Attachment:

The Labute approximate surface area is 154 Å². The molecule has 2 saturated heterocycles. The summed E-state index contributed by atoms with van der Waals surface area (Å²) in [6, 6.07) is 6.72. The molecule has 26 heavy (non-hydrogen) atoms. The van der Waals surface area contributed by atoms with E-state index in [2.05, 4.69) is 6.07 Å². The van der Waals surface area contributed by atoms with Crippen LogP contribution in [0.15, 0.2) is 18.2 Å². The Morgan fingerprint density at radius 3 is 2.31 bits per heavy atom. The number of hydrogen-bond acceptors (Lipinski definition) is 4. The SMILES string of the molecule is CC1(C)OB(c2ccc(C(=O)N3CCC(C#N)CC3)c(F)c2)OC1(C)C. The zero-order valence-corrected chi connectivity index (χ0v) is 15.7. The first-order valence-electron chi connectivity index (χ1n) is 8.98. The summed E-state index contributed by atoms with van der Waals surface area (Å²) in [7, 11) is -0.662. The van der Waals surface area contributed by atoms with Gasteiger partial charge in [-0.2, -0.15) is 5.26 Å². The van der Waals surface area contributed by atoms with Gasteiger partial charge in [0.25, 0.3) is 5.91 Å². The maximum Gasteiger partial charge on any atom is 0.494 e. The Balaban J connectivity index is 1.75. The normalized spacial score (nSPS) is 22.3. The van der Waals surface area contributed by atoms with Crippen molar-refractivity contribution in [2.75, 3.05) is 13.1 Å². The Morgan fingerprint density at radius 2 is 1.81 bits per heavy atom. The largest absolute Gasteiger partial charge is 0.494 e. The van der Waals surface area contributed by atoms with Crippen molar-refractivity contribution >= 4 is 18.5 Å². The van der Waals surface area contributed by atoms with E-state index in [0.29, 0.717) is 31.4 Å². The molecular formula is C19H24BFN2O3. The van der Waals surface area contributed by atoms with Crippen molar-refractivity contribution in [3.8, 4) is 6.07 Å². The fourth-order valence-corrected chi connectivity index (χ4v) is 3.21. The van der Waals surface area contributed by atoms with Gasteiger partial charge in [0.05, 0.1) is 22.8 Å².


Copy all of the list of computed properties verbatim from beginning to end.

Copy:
The Labute approximate surface area is 154 Å². The molecule has 2 saturated heterocycles. The summed E-state index contributed by atoms with van der Waals surface area (Å²) in [6, 6.07) is 6.72. The molecule has 26 heavy (non-hydrogen) atoms. The van der Waals surface area contributed by atoms with E-state index in [2.05, 4.69) is 6.07 Å². The van der Waals surface area contributed by atoms with Crippen LogP contribution in [0.15, 0.2) is 18.2 Å². The Morgan fingerprint density at radius 3 is 2.31 bits per heavy atom. The number of hydrogen-bond acceptors (Lipinski definition) is 4. The SMILES string of the molecule is CC1(C)OB(c2ccc(C(=O)N3CCC(C#N)CC3)c(F)c2)OC1(C)C. The zero-order valence-corrected chi connectivity index (χ0v) is 15.7. The first-order valence-electron chi connectivity index (χ1n) is 8.98. The summed E-state index contributed by atoms with van der Waals surface area (Å²) in [7, 11) is -0.662. The van der Waals surface area contributed by atoms with Gasteiger partial charge in [-0.2, -0.15) is 5.26 Å². The van der Waals surface area contributed by atoms with Gasteiger partial charge in [0.25, 0.3) is 5.91 Å². The maximum Gasteiger partial charge on any atom is 0.494 e. The Balaban J connectivity index is 1.75. The normalized spacial score (nSPS) is 22.3. The van der Waals surface area contributed by atoms with Crippen molar-refractivity contribution in [2.75, 3.05) is 13.1 Å². The Morgan fingerprint density at radius 2 is 1.81 bits per heavy atom. The largest absolute Gasteiger partial charge is 0.494 e. The van der Waals surface area contributed by atoms with Crippen molar-refractivity contribution >= 4 is 18.5 Å². The van der Waals surface area contributed by atoms with E-state index in [0.29, 0.717) is 31.4 Å². The molecular formula is C19H24BFN2O3. The van der Waals surface area contributed by atoms with Crippen molar-refractivity contribution in [3.8, 4) is 6.07 Å². The fourth-order valence-corrected chi connectivity index (χ4v) is 3.21. The van der Waals surface area contributed by atoms with Gasteiger partial charge in [0.05, 0.1) is 22.8 Å².